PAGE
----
Sun's Weekly Hurricane Tips
Farm Recovery Tips for After a Hurricane
- After a hurricane or flood, the farm should be returned to production as soon as possible:
- Remove zinc sheets, lumber, nails, etc., that can cause damage to animals;
- Clean-up debris of damaged plants;
- Salvage valuable trees or plants;
- Dispose of dead animals immediately by composting, burial or burning;
- Clean and repair cages, pens, houses as soon as possible and return animals.
Disease in animals may be increased after a flood:
- Check for signs of pneumonia;
- Check animals for distress/illness and consult a veterinarian where necessary;
- Keep vaccinations up to date
- Provide clean and uncontaminated water and feed;
- Clear pasture land
- Where necessary, spray for mosquitoes and other insect pests.
- Inspect chemical stores, clean up any chemical spillage to avoid poisoning and restrict contamination of water sources;
- Effect repairs to storehouses and other structures, if necessary;
- Unclog drains and canals to free up the passage of water;
- Repair drain and canal infrastructure, electrical power lines and (using a competent electrician) pumping stations, if necessary;
- As soon as practicable, address weed control (farms tend to get overrun by weeds following a hurricane)
Fruit tree crops Make a visual assessment of the damage to estimate the cost of resetting the trees or re-establishing the orchard; Be alert and look for fallen or broken high-powered electrical wires which may still be alive and dangerous; * In cutting plants, make sharp, clean cuts at a 45-degree angle to prevent water settling on the cut surface. Use tools such as pruning saw, rolcut/secateurs or chainsaw.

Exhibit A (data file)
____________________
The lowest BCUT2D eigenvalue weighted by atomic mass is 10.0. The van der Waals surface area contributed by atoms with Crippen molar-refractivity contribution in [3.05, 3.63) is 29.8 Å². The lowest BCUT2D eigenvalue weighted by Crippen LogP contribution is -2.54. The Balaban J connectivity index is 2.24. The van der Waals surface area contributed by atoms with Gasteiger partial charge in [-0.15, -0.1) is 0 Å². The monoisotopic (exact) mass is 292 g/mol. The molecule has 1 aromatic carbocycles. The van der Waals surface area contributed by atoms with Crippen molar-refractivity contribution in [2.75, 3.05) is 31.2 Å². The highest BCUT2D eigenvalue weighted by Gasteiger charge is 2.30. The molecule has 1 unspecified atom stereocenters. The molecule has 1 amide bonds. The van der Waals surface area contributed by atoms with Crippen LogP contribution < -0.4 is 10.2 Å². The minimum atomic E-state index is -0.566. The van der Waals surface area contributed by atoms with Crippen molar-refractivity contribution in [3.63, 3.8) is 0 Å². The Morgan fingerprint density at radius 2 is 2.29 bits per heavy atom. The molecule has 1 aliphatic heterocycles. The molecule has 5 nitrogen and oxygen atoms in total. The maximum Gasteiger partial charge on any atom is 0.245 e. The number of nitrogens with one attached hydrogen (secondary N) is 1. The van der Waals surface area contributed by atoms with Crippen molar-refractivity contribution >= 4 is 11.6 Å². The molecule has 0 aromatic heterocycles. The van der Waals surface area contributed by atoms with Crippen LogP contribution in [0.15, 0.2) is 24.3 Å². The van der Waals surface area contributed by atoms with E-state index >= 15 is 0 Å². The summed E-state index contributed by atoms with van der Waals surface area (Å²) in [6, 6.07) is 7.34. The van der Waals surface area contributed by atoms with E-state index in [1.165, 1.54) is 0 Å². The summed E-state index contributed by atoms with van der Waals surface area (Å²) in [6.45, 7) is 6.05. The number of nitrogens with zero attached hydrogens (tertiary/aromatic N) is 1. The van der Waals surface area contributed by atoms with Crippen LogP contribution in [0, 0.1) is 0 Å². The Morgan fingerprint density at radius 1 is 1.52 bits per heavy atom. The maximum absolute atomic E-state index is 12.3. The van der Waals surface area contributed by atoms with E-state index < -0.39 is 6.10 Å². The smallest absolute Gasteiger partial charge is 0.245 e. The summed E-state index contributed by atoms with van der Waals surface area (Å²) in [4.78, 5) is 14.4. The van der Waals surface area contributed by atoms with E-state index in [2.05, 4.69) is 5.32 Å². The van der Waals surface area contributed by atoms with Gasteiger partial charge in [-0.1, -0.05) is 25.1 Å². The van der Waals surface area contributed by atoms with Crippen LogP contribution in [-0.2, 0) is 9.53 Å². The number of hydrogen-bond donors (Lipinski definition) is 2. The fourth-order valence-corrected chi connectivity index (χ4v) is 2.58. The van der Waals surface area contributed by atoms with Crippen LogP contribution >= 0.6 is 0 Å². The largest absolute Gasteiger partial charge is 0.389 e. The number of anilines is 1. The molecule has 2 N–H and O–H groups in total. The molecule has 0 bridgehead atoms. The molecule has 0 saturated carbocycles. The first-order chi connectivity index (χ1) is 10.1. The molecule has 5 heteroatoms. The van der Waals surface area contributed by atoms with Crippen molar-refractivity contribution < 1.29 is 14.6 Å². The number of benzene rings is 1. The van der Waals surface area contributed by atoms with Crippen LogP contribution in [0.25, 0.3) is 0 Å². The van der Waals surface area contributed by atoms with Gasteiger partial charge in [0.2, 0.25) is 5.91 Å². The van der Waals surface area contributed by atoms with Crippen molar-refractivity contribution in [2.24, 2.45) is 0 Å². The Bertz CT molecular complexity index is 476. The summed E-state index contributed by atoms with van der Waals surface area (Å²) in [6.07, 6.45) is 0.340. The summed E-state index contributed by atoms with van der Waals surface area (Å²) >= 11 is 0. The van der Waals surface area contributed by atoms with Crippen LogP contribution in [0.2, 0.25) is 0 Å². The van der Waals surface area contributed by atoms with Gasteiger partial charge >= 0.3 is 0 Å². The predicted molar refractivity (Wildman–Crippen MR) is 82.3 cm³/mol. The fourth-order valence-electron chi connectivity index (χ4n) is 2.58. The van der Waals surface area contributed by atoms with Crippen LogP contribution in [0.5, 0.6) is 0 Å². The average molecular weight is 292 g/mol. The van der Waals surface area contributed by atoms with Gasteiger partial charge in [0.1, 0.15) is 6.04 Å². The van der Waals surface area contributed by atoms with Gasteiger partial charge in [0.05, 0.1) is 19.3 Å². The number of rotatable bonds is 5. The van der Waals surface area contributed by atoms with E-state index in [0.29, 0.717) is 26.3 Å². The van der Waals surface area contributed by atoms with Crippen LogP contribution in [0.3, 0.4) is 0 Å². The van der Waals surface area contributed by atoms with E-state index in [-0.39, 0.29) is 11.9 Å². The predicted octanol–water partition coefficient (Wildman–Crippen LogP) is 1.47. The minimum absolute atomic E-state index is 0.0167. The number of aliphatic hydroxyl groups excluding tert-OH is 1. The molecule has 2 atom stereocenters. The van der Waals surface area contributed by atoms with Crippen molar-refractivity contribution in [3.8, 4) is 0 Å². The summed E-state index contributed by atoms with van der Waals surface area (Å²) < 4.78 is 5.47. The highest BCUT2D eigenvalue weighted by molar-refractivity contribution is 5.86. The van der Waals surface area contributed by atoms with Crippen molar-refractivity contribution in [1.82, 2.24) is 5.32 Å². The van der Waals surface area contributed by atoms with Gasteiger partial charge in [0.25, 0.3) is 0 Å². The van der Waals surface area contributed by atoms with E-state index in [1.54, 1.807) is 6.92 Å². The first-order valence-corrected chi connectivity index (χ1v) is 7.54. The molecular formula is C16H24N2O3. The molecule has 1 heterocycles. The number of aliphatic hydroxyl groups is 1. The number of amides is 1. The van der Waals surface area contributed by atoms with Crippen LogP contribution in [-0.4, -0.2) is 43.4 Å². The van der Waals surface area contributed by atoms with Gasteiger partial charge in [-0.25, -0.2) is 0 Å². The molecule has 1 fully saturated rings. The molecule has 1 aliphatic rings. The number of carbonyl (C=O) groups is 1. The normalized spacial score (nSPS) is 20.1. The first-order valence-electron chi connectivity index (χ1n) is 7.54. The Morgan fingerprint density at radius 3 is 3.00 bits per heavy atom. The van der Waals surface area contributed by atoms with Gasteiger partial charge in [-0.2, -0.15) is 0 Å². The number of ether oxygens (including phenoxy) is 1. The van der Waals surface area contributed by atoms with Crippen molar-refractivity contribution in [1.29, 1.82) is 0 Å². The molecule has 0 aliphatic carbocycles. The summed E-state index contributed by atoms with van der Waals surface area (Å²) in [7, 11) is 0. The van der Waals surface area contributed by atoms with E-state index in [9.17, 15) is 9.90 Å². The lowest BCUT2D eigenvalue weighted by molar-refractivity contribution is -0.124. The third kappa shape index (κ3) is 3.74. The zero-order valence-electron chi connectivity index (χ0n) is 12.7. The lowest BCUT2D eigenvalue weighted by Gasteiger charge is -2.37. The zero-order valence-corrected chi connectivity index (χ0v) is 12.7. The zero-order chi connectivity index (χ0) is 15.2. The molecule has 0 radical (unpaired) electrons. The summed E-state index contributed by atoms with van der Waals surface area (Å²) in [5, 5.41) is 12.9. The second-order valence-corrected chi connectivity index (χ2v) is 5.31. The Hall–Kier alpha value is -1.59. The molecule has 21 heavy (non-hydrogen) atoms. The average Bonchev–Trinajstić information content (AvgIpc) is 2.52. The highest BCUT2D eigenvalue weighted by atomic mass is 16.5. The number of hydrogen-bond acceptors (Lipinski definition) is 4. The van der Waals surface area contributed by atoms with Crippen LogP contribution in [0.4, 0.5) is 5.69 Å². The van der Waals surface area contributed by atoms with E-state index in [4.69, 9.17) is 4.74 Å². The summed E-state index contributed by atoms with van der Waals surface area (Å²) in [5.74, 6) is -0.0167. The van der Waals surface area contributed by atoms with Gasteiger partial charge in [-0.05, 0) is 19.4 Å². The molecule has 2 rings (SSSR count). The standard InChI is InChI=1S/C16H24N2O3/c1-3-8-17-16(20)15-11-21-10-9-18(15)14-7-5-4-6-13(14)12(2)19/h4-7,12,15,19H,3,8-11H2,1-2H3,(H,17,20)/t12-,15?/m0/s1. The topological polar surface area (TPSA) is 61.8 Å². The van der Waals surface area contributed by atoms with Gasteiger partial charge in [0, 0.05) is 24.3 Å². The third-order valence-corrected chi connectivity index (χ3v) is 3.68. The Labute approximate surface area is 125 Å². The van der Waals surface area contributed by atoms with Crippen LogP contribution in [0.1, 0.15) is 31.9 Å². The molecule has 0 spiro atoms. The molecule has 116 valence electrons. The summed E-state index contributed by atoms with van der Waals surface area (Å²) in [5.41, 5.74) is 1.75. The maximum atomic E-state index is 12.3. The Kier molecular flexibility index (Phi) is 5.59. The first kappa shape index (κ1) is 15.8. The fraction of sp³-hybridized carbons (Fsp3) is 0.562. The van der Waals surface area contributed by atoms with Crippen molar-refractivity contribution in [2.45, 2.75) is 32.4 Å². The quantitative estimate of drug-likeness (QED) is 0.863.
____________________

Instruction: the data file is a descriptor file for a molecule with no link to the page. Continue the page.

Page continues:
Uprooted trees Cut back secondary branches towards the main stem at an acceptable inner node or branch collar; Prop up trees and cover roots with topsoil; where possible, avoid damage to the base of the trunk;
Mulch, if possible To be effective, mulch should be at least three inches thick and have a three-foot radius around the plant; Do not pile mulch against trunks, as this may cause attack by fungi and borers.
Partially toppled trees * N.B. As trees continue to develop and recover, additional pruning will be essential for proper management of new growth.
Trees with split or twisted trunks Cut below the split or twist at a node or branch collar and at a 45-degree angle; Treat remaining trunk and drench roots with systemic fungicide; * Remove all cut material from the site.
Trees with broken branches Cut back broken branches to next inner node, fork or branch collar; Paint branches exposed to sunlight for the first time with white lime to prevent sunburn. Dilute white lime with water in a 1:4 ratio. Dissolve material to be sprayed 1:1 with water and strain; * Dilute after with an equal volume of water.
Fertiliser application Fertilise tree with a complete fertiliser, 2-3 months after the hurricane. If possible, place the fertiliser in a 1-2m (3-6 ft.) circular area around the trunk of damaged trees, as this is the area where the new fibrous roots will emerge.